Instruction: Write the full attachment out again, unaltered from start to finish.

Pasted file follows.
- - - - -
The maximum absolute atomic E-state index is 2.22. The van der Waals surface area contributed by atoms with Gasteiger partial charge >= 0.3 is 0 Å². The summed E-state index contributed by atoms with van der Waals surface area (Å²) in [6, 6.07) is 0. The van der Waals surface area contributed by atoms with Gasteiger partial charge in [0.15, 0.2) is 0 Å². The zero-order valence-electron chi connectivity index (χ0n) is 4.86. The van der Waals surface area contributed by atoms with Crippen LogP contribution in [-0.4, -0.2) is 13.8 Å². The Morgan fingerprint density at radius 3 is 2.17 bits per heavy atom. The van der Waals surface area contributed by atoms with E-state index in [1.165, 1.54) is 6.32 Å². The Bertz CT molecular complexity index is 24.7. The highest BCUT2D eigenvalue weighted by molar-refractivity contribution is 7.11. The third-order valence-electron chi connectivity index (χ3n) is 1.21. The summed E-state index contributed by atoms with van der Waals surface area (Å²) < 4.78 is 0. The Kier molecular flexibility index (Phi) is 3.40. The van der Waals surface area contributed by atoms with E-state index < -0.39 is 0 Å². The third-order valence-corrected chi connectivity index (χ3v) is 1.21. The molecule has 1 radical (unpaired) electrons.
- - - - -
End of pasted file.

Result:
The maximum absolute atomic E-state index is 2.22. The van der Waals surface area contributed by atoms with Gasteiger partial charge >= 0.3 is 0 Å². The summed E-state index contributed by atoms with van der Waals surface area (Å²) in [6, 6.07) is 0. The van der Waals surface area contributed by atoms with Gasteiger partial charge in [0.15, 0.2) is 0 Å². The zero-order valence-electron chi connectivity index (χ0n) is 4.86. The van der Waals surface area contributed by atoms with Crippen LogP contribution in [-0.4, -0.2) is 13.8 Å². The Morgan fingerprint density at radius 3 is 2.17 bits per heavy atom. The van der Waals surface area contributed by atoms with E-state index in [1.165, 1.54) is 6.32 Å². The Bertz CT molecular complexity index is 24.7. The highest BCUT2D eigenvalue weighted by molar-refractivity contribution is 7.11. The third-order valence-electron chi connectivity index (χ3n) is 1.21. The summed E-state index contributed by atoms with van der Waals surface area (Å²) < 4.78 is 0. The Kier molecular flexibility index (Phi) is 3.40. The van der Waals surface area contributed by atoms with E-state index < -0.39 is 0 Å². The third-order valence-corrected chi connectivity index (χ3v) is 1.21. The molecule has 1 radical (unpaired) electrons.